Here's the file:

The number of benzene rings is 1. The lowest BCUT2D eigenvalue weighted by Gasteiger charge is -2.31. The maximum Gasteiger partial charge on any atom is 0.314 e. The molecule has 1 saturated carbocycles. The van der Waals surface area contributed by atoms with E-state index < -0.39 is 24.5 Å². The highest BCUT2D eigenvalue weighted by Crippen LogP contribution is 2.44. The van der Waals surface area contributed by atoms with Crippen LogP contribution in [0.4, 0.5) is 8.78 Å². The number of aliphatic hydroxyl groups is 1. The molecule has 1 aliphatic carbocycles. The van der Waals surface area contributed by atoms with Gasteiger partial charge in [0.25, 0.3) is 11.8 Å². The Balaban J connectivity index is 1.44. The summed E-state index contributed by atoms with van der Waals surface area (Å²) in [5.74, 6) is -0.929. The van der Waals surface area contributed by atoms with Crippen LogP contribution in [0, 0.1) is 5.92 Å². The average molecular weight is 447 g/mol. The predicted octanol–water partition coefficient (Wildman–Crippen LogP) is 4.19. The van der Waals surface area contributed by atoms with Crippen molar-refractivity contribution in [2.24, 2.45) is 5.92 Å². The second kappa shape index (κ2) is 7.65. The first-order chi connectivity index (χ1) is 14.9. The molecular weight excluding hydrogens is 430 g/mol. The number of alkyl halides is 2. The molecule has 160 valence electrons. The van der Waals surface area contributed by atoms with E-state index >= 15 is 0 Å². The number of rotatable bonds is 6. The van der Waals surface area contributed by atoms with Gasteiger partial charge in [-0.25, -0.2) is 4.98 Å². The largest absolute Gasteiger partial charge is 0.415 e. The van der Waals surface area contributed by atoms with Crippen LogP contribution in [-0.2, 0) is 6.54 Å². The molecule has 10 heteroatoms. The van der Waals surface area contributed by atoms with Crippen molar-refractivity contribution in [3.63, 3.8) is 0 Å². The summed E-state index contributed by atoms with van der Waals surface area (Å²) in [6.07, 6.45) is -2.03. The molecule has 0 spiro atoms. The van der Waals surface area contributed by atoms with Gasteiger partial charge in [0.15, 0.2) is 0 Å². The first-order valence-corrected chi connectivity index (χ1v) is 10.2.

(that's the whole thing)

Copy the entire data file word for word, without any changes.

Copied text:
The number of benzene rings is 1. The lowest BCUT2D eigenvalue weighted by Gasteiger charge is -2.31. The maximum Gasteiger partial charge on any atom is 0.314 e. The molecule has 1 saturated carbocycles. The van der Waals surface area contributed by atoms with E-state index < -0.39 is 24.5 Å². The highest BCUT2D eigenvalue weighted by Crippen LogP contribution is 2.44. The van der Waals surface area contributed by atoms with Crippen LogP contribution in [0.4, 0.5) is 8.78 Å². The number of aliphatic hydroxyl groups is 1. The molecule has 1 aliphatic carbocycles. The van der Waals surface area contributed by atoms with Gasteiger partial charge in [0.25, 0.3) is 11.8 Å². The Balaban J connectivity index is 1.44. The summed E-state index contributed by atoms with van der Waals surface area (Å²) in [5.74, 6) is -0.929. The van der Waals surface area contributed by atoms with Crippen LogP contribution in [0, 0.1) is 5.92 Å². The average molecular weight is 447 g/mol. The predicted octanol–water partition coefficient (Wildman–Crippen LogP) is 4.19. The van der Waals surface area contributed by atoms with Crippen molar-refractivity contribution in [2.24, 2.45) is 5.92 Å². The second kappa shape index (κ2) is 7.65. The first-order chi connectivity index (χ1) is 14.9. The molecular weight excluding hydrogens is 430 g/mol. The number of alkyl halides is 2. The molecule has 160 valence electrons. The van der Waals surface area contributed by atoms with E-state index >= 15 is 0 Å². The number of rotatable bonds is 6. The van der Waals surface area contributed by atoms with Gasteiger partial charge in [-0.25, -0.2) is 4.98 Å². The largest absolute Gasteiger partial charge is 0.415 e. The van der Waals surface area contributed by atoms with Crippen LogP contribution in [-0.2, 0) is 6.54 Å². The molecule has 10 heteroatoms. The van der Waals surface area contributed by atoms with Crippen molar-refractivity contribution in [3.63, 3.8) is 0 Å². The summed E-state index contributed by atoms with van der Waals surface area (Å²) in [6.07, 6.45) is -2.03. The molecule has 0 spiro atoms. The van der Waals surface area contributed by atoms with Gasteiger partial charge in [0.15, 0.2) is 0 Å². The first-order valence-corrected chi connectivity index (χ1v) is 10.2.